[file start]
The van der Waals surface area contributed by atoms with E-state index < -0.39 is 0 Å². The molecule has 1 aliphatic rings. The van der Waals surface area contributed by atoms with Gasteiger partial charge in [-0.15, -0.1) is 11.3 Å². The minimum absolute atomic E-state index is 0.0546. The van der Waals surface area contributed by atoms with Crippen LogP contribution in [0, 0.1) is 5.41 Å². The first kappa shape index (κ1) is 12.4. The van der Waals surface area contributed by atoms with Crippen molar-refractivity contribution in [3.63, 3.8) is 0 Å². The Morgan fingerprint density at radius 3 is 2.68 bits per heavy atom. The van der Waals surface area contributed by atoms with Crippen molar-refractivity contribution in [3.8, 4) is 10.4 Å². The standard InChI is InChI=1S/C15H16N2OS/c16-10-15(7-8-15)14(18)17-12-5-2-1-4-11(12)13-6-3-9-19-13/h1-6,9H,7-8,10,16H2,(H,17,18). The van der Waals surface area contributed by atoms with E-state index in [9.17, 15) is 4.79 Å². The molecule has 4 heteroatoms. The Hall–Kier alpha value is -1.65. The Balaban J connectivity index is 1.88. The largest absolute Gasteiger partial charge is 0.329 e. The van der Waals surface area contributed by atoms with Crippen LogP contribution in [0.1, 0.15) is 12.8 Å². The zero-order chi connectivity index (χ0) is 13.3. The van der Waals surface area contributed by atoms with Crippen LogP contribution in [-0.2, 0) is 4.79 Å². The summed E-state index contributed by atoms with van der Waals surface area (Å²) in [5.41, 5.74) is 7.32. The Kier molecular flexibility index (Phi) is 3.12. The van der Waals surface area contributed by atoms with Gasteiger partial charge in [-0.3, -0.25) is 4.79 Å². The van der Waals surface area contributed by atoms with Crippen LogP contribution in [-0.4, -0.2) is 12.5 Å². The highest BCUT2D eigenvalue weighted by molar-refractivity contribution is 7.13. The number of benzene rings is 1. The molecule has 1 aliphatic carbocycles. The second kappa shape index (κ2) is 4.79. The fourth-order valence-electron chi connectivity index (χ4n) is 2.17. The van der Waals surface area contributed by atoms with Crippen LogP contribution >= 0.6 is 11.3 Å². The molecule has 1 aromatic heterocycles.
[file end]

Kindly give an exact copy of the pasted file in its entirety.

The van der Waals surface area contributed by atoms with E-state index < -0.39 is 0 Å². The molecule has 1 aliphatic rings. The van der Waals surface area contributed by atoms with Gasteiger partial charge in [-0.15, -0.1) is 11.3 Å². The minimum absolute atomic E-state index is 0.0546. The van der Waals surface area contributed by atoms with Crippen LogP contribution in [0, 0.1) is 5.41 Å². The first kappa shape index (κ1) is 12.4. The van der Waals surface area contributed by atoms with Crippen molar-refractivity contribution in [3.63, 3.8) is 0 Å². The Morgan fingerprint density at radius 3 is 2.68 bits per heavy atom. The van der Waals surface area contributed by atoms with Crippen molar-refractivity contribution in [3.8, 4) is 10.4 Å². The standard InChI is InChI=1S/C15H16N2OS/c16-10-15(7-8-15)14(18)17-12-5-2-1-4-11(12)13-6-3-9-19-13/h1-6,9H,7-8,10,16H2,(H,17,18). The van der Waals surface area contributed by atoms with E-state index in [9.17, 15) is 4.79 Å². The molecule has 4 heteroatoms. The Hall–Kier alpha value is -1.65. The Balaban J connectivity index is 1.88. The largest absolute Gasteiger partial charge is 0.329 e. The van der Waals surface area contributed by atoms with Crippen LogP contribution in [0.1, 0.15) is 12.8 Å². The zero-order chi connectivity index (χ0) is 13.3. The van der Waals surface area contributed by atoms with Crippen LogP contribution in [-0.2, 0) is 4.79 Å². The summed E-state index contributed by atoms with van der Waals surface area (Å²) in [5.41, 5.74) is 7.32. The Kier molecular flexibility index (Phi) is 3.12. The van der Waals surface area contributed by atoms with Gasteiger partial charge in [-0.3, -0.25) is 4.79 Å². The van der Waals surface area contributed by atoms with Crippen LogP contribution in [-0.4, -0.2) is 12.5 Å². The highest BCUT2D eigenvalue weighted by molar-refractivity contribution is 7.13. The number of benzene rings is 1. The molecule has 1 aliphatic carbocycles. The second kappa shape index (κ2) is 4.79. The fourth-order valence-electron chi connectivity index (χ4n) is 2.17. The van der Waals surface area contributed by atoms with Crippen LogP contribution >= 0.6 is 11.3 Å². The molecule has 1 aromatic heterocycles.